If the poetry package is not installed, please run the respective command to install the package:

  1. For Mac – pip3 install poetry
  2. For Windows – pip install poetry

Since we are using the poetry package manager, run the command poetry init on the VS terminal. This command creates the pyproject.toml configuration file. When creating the config file, choose the Python version available in your machine (i.e., Python 3.9).

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We are installing the following packages using Poetry (via pyproject.toml):

  1. Selenium (v 3.141.59)
  2. PyTest (v 6.2.5)
  3. pytest-xdist (v 2.4.0)
  4. Autopep8
  5. Flake8

Autopep8 automatically formats Python code to conform to the PEP 8 style guide. Flake8 is a Python package that helps check the code base against coding style (PEP8), programming errors, etc. For installing the above packages, enter the relevant package name (e.g., selenium/pytest/autopep8/flake8).



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Once all the packages are added to the TOML file, press Enter to complete the generation of the file.

To install the packages mentioned in the config file, run the command poetry install on the VS Code terminal. On completion, this will generate the files pyproject.toml and poetry.lock.

In the further section of this Selenium Python tutorial, we look at the implementation of the two test scenarios.

Implementation (Test Scenario – 1)

Implementation (Test Scenario – 2)

Code Walkthrough

Since the Selenium Python APIs being used are more or less the same in both the test scenarios, we are doing a joint code walkthrough.

Step 1: Import the Selenium WebDriver, pytest, Keys, and other relevant classes from Selenium.

Keys class in Selenium Python lets you perform relevant keyboard actions on the WebElements in the DOM. PyTest in Selenium Python is primarily used for unit testing. The framework is pretty exhaustive (compared to the unittest framework) and provides a mechanism for realizing parameterized testing with Python.

Step 2: The time module in Selenium Python provides numerous ways of suspending the execution for a specified time duration. For demonstration, we are using the blocking sleep() function, which is not considered to be Selenium best practices.

You can also use Selenium wait in Python to handle the loading of dynamic elements in a more efficient manner.

Step 3: Proper names (starting with test_) are assigned to the test methods in both the test files.

Test – 1

Test – 2

def test_lambdatest_google():

Step 4: The next step is to create an instance of the respective browser (i.e., Firefox for Test-1 and Chrome for Test-2) to execute the tests. In both cases, we have downloaded the browser driver in the location where the browser executable is placed in both cases.

In case you are planning to run test on Safari, make sure to check out our detailed blog that deep dives into How to run Selenium tests on Safari using Safari Driver

Test – 1

Test – 2

Step 5:

Test 1

The find element method in Selenium Python is used for locating the relevant WebElement using the NAME property. The URL under test is the LambdaTest ToDo Page.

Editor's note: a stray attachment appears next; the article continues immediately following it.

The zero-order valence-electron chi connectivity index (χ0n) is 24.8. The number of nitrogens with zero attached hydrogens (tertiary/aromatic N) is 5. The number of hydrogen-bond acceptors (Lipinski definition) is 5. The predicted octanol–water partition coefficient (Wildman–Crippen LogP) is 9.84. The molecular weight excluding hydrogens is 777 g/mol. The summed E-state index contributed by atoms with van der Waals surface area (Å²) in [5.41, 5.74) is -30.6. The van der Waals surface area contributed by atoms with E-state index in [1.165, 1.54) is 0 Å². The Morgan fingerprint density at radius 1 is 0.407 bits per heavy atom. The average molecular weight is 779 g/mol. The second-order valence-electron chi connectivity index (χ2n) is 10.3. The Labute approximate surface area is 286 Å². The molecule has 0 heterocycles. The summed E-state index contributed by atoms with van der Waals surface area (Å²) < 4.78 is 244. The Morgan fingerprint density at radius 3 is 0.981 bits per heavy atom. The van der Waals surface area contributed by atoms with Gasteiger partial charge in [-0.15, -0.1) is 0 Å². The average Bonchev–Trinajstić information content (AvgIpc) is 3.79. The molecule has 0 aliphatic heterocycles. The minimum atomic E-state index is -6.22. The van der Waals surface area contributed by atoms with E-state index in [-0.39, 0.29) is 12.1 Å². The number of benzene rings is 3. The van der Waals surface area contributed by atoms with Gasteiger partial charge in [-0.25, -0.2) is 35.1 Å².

The find element method in Selenium Python is used for locating the relevant WebElement using the NAME property. The URL under test is the LambdaTest ToDo Page.

This is how we located the WebElements (li1 and li2) using the Inspect tool in Chrome.


Test 2

Here the URL under test is the Google homepage. An exception is raised if the window title does not match the expected title.

The search box on the Google homepage is located using the find_element_by_name method. Here is how we fetch the details of the required WebElement using the Inspect tool in Chrome:

Step 6:

Test 1

The current window title is compared with the expected title (i.e., Sample page – lambdatest.com). Assert is raised if the window title does not match the expected one. Other than this Selenium Python tutorial, you can check out our detailed blog on asserts in Selenium Python to get a deeper understanding of how to use assertions while performing Python automation testing.

Test 2

Send Keys in Selenium is used to input the search term (i.e., LambdaTest) in the search box that was located using the find_element_by_name() method.

Submit method in Selenium is used for submitting the form in Selenium. There are other ways to achieve the same task but submit() is the most efficient of them all!

Step 7:

Test 1

A new item (i.e., Happy Testing at LambdaTest) is added to the ToDo list. Then, the required WebElement is located using the find_element method and the ID property.

A new item is added to the ToDo list using the send_keys() method in Selenium.

Test 2

The find element by XPath in Selenium is used for locating the relevant search result from Google. We are using the POM Builder, a Chrome AddOn that lets you extract the XPath of the desired WebElement with ease. You can also use SelectorsHub for Chrome to locate XPath, CSS Selector, and other web locators with a few clicks.

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Now that the relevant search link is located, the click command in Selenium is used to click and open the requisite page.

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Step 8:

Test 1